Marching to a Different Drum


Peace may come to Northern Ireland before it is achieved in Irish parade politics in New York. The Irish Lesbian and Gay Organization is escalating its protest plans to mark its tenth exclusion from the big Manhattan St. Patrick’s Day Parade on March 17 . The Brooklyn and Bronx parade committees will continue to keep out gay groups. But the ‘Voice’has learned that Queens may be the venue for the coming together of gay and straight Irish for a parade—a first for New York City. Where politicians choose to step out will define them for voters on both sides of this fault line.

“We want to have the largest protest ever,” said Anne Maguire, cofounder of ILGO. They are seeking commitments from 2000 people to risk arrest with them on Fifth Avenue for St. Patrick’s Day 2000.

Mayor Giuliani has taken to gloating as the number of those arrested with ILGO has dwindled. When asked if he supports ILGO’s inclusion, he takes the line of parade organizers that they can march as individuals—but not with their banner. He cites the U.S. Supreme Court decision giving organizers the right to exclude who they want. But most major Democrats, including Senator Charles Schumer, Public Advocate Mark Green, Comptroller Alan Hevesi, and Bronx beep Fernando Ferrer, boycott it because they oppose antigay discrimination even if it’s legal. Speaker Vallone marches and says that ILGO can join him without their banner.

The India Day and Pulaksi Day parades also exclude gay contingents, while the Puerto Rican Day and African American Day parades have welcomed gay groups for years. “We’re part of the [St. Patrick’s Day parade] tradition every year,” said Maguire. “We might as well be part of the parade.” In an attempt to start a dialogue, she wrote as much in September to the St. Patrick’s Day Parade Committee, a group composed of members the Ancient Order of Hibernians, that dominates parade politics. There has been no reply.

Cardinal John O’Connor will be 80 on January 15 and may retire before greeting another parade as archbishop. He will not say whether he would mediate this conflict. He was made grand marshal several years ago in a move seen as a reward for keeping ILGO sidelined by insisting the parade is a Catholic event that would be compromised by a gay presence. But his spokesperson, Joe Zwilling, said that “the archdiocesedoes not get involved with who does and does not march.”

ILGO is also raising the stakes this year by petitioning politicians in Ireland to support their inclusion. “The Parliamentary Labour Party has signed on to it,” Maguire said, and they’re trying for the ruling Fianna Fail party. The group is also going after sponsors like Ford and Aer Lingus. She said that a planeload of gay activists from Ireland “are going to fly Virgin Atlantic” to the New York protest.

Emmaia Gelman, 25, an ILGO veteran who has worked in “the queer community in Northern Ireland,” said that the power of conservatives who run the parade to control Irish American identity is “diminishing because it is based on memories of an Ireland that no longer exists.” She said that in Belfast, “the people who took on the methods and ideology of ILGO are now in the vanguard” of the gay movement, founding a community center and “making sure that the institutions created by the peace process include queers.”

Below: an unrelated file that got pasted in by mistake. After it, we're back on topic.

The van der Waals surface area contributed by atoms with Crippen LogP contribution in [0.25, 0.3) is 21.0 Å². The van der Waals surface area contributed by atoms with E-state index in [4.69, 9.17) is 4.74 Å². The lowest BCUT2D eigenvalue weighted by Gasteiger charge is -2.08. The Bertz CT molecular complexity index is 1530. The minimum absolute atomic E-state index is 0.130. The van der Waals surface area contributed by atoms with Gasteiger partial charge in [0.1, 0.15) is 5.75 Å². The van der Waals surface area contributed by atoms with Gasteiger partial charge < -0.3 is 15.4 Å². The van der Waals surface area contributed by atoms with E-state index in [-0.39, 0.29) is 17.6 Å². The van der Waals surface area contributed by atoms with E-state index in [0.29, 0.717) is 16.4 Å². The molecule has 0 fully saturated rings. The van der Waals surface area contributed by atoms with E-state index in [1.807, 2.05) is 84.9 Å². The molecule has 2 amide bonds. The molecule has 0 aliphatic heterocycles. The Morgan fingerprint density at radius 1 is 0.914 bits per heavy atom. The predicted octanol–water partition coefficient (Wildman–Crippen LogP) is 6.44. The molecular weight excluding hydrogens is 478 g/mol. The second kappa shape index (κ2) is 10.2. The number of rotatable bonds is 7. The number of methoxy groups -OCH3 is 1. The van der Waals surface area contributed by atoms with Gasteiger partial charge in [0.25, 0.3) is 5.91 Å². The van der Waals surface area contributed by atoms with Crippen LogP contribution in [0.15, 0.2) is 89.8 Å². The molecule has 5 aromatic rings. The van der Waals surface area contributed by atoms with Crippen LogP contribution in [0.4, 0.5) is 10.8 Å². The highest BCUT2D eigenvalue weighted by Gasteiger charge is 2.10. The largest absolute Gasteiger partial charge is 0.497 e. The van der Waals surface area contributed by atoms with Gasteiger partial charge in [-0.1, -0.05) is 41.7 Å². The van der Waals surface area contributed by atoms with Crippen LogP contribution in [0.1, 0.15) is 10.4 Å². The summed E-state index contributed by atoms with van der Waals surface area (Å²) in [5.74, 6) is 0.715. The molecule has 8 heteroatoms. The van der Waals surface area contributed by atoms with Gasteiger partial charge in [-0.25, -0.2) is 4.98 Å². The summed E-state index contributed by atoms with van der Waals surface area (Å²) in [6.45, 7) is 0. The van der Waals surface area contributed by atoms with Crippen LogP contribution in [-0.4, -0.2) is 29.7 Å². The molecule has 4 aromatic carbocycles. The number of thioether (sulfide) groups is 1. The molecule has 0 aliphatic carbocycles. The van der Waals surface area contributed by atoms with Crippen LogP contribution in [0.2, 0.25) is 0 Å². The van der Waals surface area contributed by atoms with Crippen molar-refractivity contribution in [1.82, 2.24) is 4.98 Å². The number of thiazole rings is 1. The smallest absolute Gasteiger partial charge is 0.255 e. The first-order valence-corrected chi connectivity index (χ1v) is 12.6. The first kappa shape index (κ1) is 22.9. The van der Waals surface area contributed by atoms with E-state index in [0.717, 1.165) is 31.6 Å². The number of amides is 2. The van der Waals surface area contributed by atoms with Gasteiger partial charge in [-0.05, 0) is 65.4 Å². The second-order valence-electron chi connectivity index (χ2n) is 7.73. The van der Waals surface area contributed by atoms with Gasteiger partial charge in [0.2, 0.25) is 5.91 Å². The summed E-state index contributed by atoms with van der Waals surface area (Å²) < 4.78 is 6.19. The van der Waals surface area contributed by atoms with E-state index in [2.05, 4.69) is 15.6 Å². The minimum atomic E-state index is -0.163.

Because they cannot march in the parade, ILGO wants the right to protest on Fifth Avenue. The city’s police department has refused them a permit for years. ILGO’s challenge to a 1996 federal court ruling against them will be heard in January on orders from the Second Circuit. Steve Rawlings, ILGO’s attorney, is confident, contending that the denials of their permit applications were “unconstitutional violations of free speech.”

Gay groups do march in the Seattle, San Francisco, and Cambridge parades—not to mention parades in Dublin, Cork, and Galway in Ireland.

While most of the media attention is on the Manhattan parade, another Irish gay group, the Lavender and Green Alliance, led by Brendan Fay, has been struggling for inclusion in the borough parades. When they were kept out of the Brooklyn parade last year, eight of their members were arrested. They had a deal to march in the first Bronx parade in 1998, but it fell apart due to pressure from the AOH and Knights of Columbus, Fay said.

But the Lavender and Green Alliance may finally be able to celebrate their Irish heritage on a city street without facing jail. A Queens St. Patrick’s Day Parade and Irish Fair committee, cochaired by Fay, is planning a Sunnyside-to-Woodside parade for March 5 that is open to all Irish groups. Councilmember Walter McCaffrey said that he and his colleague John Sabini are supporting it.

American Irish writer Malachy McCourt, author of A Monk Swimming, said that while he is not a fan of the parades here (“It makes me puke!” he said. “Green is the color of decomposition!”), he does endorse the Queens event. “I think it’s lovely,” he said, “and if in doubt, do the right thing.”